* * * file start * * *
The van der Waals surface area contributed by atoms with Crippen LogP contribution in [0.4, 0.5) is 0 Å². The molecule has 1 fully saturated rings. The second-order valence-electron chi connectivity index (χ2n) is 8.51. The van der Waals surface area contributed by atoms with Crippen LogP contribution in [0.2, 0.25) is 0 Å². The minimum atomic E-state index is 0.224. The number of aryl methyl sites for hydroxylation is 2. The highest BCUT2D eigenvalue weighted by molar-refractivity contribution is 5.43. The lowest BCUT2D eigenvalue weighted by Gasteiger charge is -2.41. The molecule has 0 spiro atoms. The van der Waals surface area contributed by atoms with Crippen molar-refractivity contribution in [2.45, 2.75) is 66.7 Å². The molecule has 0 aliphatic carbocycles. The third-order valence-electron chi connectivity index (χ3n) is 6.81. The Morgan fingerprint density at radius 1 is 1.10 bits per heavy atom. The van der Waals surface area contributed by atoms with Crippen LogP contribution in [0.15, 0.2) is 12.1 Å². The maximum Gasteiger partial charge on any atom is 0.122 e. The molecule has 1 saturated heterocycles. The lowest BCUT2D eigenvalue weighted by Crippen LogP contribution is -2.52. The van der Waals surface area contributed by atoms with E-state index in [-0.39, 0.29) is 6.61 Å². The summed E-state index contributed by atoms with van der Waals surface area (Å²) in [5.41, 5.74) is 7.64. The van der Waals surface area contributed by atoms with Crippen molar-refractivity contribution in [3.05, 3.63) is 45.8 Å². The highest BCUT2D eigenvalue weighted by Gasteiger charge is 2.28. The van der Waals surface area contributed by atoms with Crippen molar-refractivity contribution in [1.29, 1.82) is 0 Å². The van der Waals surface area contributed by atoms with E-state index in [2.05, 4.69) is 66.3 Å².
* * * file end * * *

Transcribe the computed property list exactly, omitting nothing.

The van der Waals surface area contributed by atoms with Crippen LogP contribution in [0.4, 0.5) is 0 Å². The molecule has 1 fully saturated rings. The second-order valence-electron chi connectivity index (χ2n) is 8.51. The van der Waals surface area contributed by atoms with Crippen LogP contribution in [0.2, 0.25) is 0 Å². The minimum atomic E-state index is 0.224. The number of aryl methyl sites for hydroxylation is 2. The highest BCUT2D eigenvalue weighted by molar-refractivity contribution is 5.43. The lowest BCUT2D eigenvalue weighted by Gasteiger charge is -2.41. The molecule has 0 spiro atoms. The van der Waals surface area contributed by atoms with Crippen molar-refractivity contribution in [2.45, 2.75) is 66.7 Å². The molecule has 0 aliphatic carbocycles. The third-order valence-electron chi connectivity index (χ3n) is 6.81. The Morgan fingerprint density at radius 1 is 1.10 bits per heavy atom. The van der Waals surface area contributed by atoms with Crippen LogP contribution in [0.15, 0.2) is 12.1 Å². The maximum Gasteiger partial charge on any atom is 0.122 e. The molecule has 1 saturated heterocycles. The lowest BCUT2D eigenvalue weighted by Crippen LogP contribution is -2.52. The van der Waals surface area contributed by atoms with E-state index in [-0.39, 0.29) is 6.61 Å². The summed E-state index contributed by atoms with van der Waals surface area (Å²) in [5.41, 5.74) is 7.64. The van der Waals surface area contributed by atoms with Crippen molar-refractivity contribution in [3.05, 3.63) is 45.8 Å². The highest BCUT2D eigenvalue weighted by Gasteiger charge is 2.28. The van der Waals surface area contributed by atoms with Crippen molar-refractivity contribution in [1.29, 1.82) is 0 Å². The van der Waals surface area contributed by atoms with E-state index in [2.05, 4.69) is 66.3 Å².